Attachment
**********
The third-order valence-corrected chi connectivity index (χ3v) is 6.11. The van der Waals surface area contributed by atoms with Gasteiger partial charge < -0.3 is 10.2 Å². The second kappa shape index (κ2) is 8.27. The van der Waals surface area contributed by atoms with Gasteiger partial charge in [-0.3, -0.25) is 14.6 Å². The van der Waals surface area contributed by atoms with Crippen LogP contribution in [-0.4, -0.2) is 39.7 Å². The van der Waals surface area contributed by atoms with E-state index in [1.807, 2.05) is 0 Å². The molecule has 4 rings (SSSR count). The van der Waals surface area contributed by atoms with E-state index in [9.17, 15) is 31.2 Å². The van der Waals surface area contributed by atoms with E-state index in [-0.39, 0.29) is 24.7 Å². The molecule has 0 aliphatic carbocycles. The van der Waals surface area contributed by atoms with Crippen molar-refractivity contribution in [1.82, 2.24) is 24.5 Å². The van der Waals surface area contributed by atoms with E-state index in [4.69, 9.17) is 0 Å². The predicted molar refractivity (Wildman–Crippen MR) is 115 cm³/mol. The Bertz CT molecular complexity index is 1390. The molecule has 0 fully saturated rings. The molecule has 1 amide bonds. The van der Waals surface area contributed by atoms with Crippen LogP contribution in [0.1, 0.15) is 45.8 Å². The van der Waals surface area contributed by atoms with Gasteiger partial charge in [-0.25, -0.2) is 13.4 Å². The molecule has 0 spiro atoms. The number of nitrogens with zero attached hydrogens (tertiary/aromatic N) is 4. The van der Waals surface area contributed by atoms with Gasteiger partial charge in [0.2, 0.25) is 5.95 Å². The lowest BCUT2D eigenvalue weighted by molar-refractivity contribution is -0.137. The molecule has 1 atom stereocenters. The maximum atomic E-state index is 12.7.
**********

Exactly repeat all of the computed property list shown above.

The third-order valence-corrected chi connectivity index (χ3v) is 6.11. The van der Waals surface area contributed by atoms with Gasteiger partial charge < -0.3 is 10.2 Å². The second kappa shape index (κ2) is 8.27. The van der Waals surface area contributed by atoms with Gasteiger partial charge in [-0.3, -0.25) is 14.6 Å². The van der Waals surface area contributed by atoms with Crippen LogP contribution in [-0.4, -0.2) is 39.7 Å². The van der Waals surface area contributed by atoms with E-state index in [1.807, 2.05) is 0 Å². The molecule has 4 rings (SSSR count). The van der Waals surface area contributed by atoms with E-state index in [9.17, 15) is 31.2 Å². The van der Waals surface area contributed by atoms with E-state index in [-0.39, 0.29) is 24.7 Å². The molecule has 0 aliphatic carbocycles. The van der Waals surface area contributed by atoms with Crippen molar-refractivity contribution in [1.82, 2.24) is 24.5 Å². The van der Waals surface area contributed by atoms with E-state index in [4.69, 9.17) is 0 Å². The predicted molar refractivity (Wildman–Crippen MR) is 115 cm³/mol. The Bertz CT molecular complexity index is 1390. The molecule has 0 fully saturated rings. The molecule has 1 amide bonds. The van der Waals surface area contributed by atoms with Crippen LogP contribution in [0.1, 0.15) is 45.8 Å². The van der Waals surface area contributed by atoms with Gasteiger partial charge in [-0.25, -0.2) is 13.4 Å². The molecule has 0 spiro atoms. The number of nitrogens with zero attached hydrogens (tertiary/aromatic N) is 4. The van der Waals surface area contributed by atoms with Gasteiger partial charge in [0.2, 0.25) is 5.95 Å². The lowest BCUT2D eigenvalue weighted by molar-refractivity contribution is -0.137. The molecule has 1 atom stereocenters. The maximum atomic E-state index is 12.7.